Welcome to the 477th Critical Care Reviews newsletter, bringing you the best critical care research and open access articles from across the medical literature for the week of January 25th to 31st.
It's been a frustrating few weeks, as I've worked day and night to restore both the website and newsletter after my now ex- web host inflicted serious damage to these, to the point of being offline, non-functional and not easily restored with a simple backup. My apologies to those of you who either haven't received the last couple of newsletters, or received it in a non-rendered fashion. Hopefully, these issues are now resolved. For those who missed the last couple of newsletters, they are available on the website.
Spring Series of Major Trial Results Presentations
The CCR website has been updated, with a new look and more streamlined interface. The old site contained over 9000 webpages, diluting attention on the major evidence in our specialty. The new site refocuses on critical care trials, with the homepage highlighting the latest major trials, studies and guidelines. It will take a while to repopulate the site, but I'll hopefully have the importation complete by the end of February. The additional pages will be added daily as they are completed. There are sections on major trials, major guidelines and hot articles to add, as well as the archive of all 473 previous newsletters.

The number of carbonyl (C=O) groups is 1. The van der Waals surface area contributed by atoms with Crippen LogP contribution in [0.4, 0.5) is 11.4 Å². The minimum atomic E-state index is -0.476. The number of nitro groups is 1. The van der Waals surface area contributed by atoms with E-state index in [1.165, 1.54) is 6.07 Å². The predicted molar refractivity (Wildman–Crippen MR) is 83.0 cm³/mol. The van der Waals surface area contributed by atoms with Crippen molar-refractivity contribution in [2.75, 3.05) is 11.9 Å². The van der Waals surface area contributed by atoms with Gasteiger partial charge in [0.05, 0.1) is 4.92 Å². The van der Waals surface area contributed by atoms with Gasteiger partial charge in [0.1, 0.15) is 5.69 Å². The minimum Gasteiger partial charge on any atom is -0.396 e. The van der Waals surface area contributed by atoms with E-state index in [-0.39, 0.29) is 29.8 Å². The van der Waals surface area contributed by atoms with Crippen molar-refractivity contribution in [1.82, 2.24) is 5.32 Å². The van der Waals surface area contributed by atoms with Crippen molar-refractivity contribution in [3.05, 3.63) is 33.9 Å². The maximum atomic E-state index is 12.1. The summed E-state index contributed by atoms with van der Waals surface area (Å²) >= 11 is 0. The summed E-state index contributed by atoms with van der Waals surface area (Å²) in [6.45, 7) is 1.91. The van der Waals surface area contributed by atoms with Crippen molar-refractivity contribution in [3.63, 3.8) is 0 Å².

eCCR Attendance Certificate
For those of you who registered for eCCR21 and are having difficultly accessing the attendance certificate, please reply to this email. My apologies for the trouble, but, as mentioned, I've had issues with the website over the past few weeks, which I've now mostly resolved. The unedited recording of the entire 3 days of the meeting is available to watch on the meeting webpage. This includes 5 major trial results, 14 of the best trials of 2020 presented by their chief investigators and accompanied by independent editorials, plus talks on pandemic publishing, pilot trials and the John Hinds Lecture.
If you watched eCCR21, or get the newsletter regularly, or use the CCR website, podcast or books, then please consider supporting the project. Over the past 11 years it has grown enormously, to the point where it far exceeds my ability to run it in my spare time. Everything within the CCR project is made freely available for the benefit of all. If you find the CCR project a valuable service, both personally and for the wider critical care community, and are in a position to be able to make a small contribution, then please consider supporting it.